Cambodia, still scarred by landmines, now faced with decreased mine-action funding
29th November 2011, Landmines
The Conference of States Parties to the Mine Ban Treaty began this week with 100 States Parties to the treaty present in Phnom Penh, Cambodia. Although Cambodia remains one of the most landmine-polluted countries in the world, the amount mine action funding it received from the international community declined significantly in 2010 .
© K. Baetens / Handicap International
The conference will provide an opportunity to remind the States present about the continued plight of Cambodia and the many other mine-affected countries, to challenge the obligations of States Parties to the treaty and to push universalization of the Mine Ban Treaty.
At least three States not party to the treaty used anti-personnel landmines in 2011, tripling the number of user countries for the first time in seven years. Handicap International condemns the use of these weapons, which continue to injure and kill civilians in countries around the world.
Cambodian Prime Minister Hun Sen officially announced the start of the 11th Conference of States Parties to the Mine Ban Treaty, which will be held from November 28 to December 2 in Phnom Penh.
Cambodia remains one of the most mine-polluted countries in the world: According to the Landmine Monitor 2011, more than 700 square miles of land – approximately twice the area of New York City -- were still contaminated.
In 2010, mine action funding provided by the international community decreased by 27 percent compared with 2009, falling from $33.3 to $24.3 million. In addition, less than 0.5 percent of these funds were dedicated to raising awareness about mines and explosive remnants of war.
"This is a grossly inadequate amount when we know that more victims of these weapons are recorded every day in Cambodia," said Marion Libertucci, head of weapons advocacy for Handicap International. "This conference reminds States of the dramatic situation of the country so they do not forget the devastation caused by these weapons, even 40 years after their use," Libertucci added.
A Handicap International delegation will be present at the conference to remind States Parties of their responsibilities, notably to ensure the promotion of this treaty to non-parties. The number of States not party to the treaty to have used landmines increased from one in 2010 (Burma) to three confirmed in 2011: Israel, Libya and Burma. There are also strong suspicions that Syria may have used these weapons in 2011.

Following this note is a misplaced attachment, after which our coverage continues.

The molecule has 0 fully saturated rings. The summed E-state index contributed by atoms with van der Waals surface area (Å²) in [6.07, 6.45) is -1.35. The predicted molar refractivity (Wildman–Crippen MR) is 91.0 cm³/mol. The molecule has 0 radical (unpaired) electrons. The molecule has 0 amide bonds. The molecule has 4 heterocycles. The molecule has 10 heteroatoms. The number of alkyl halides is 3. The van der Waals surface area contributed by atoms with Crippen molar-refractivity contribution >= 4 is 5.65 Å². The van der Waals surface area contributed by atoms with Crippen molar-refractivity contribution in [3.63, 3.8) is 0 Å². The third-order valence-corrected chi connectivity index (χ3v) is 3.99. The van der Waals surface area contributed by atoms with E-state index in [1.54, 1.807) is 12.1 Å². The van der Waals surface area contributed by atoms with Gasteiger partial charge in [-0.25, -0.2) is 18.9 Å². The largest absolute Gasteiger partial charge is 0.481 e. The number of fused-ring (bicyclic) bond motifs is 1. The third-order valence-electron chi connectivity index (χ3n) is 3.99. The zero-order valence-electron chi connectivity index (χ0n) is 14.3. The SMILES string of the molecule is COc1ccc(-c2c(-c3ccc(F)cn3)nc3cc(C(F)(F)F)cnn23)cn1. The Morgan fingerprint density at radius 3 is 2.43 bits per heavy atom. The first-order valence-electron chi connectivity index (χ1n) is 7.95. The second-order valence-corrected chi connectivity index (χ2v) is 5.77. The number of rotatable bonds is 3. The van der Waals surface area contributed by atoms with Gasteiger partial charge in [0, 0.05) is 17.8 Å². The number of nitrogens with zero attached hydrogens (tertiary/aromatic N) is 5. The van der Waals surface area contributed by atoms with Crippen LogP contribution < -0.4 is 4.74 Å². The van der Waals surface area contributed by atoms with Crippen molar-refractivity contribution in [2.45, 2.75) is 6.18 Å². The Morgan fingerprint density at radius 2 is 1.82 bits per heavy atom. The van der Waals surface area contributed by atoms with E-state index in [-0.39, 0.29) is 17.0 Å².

"This new use of mines is unacceptable and of particular concern," Libertucci said, adding "We call upon States Parties to the treaty to strongly condemn any new use of landmines and to undertake all possible steps to stop the use of these weapons."
The conference opened on a positive note from Finland, which announced on Friday that the Finnish parliament approved a government proposal to join the Mine Ban Treaty in 2012. "Finland has set an example by passing the accession to the treaty on November 25, which marks a new openness encouraged by the Conference," Libertucci said, making Poland the last country in the European Union not to have ratified the Ottawa Treaty. "The commitment of Finland should be imitated by all States not party, so that the tragedy caused by landmines is finally stopped," asserted Libertucci.
The United States, not yet a State Party to the Mine Ban Treaty, will attend the conference as an observer. The U.S. has not used landmines since 1991 and has not produced any new landmines since 1997. The Obama administration launched a review of U.S. landmine policy in December 2009; this review – which the international community hopes will culminate in U.S. accession to the Mine Ban Treaty, has not yet concluded.
About Handicap International
Co-winner of the Nobel Peace Prize, Handicap International is an international aid organisation working in situations of poverty and exclusion, conflict and disaster. Working alongside people with disabilities and vulnerable populations, we take action and raise awareness in order to respond to their essential needs, improve their living conditions and promote respect for their dignity and fundamental rights. Handicap International is a co-founder of the International Campaign to Ban Landmines and the Cluster Munition Coalition.
Find out more
- What we do > Landmines and cluster munitions
More information about Handicap International's fight against these indiscriminate weapons
- Landmine Monitor 2011 - Full report available online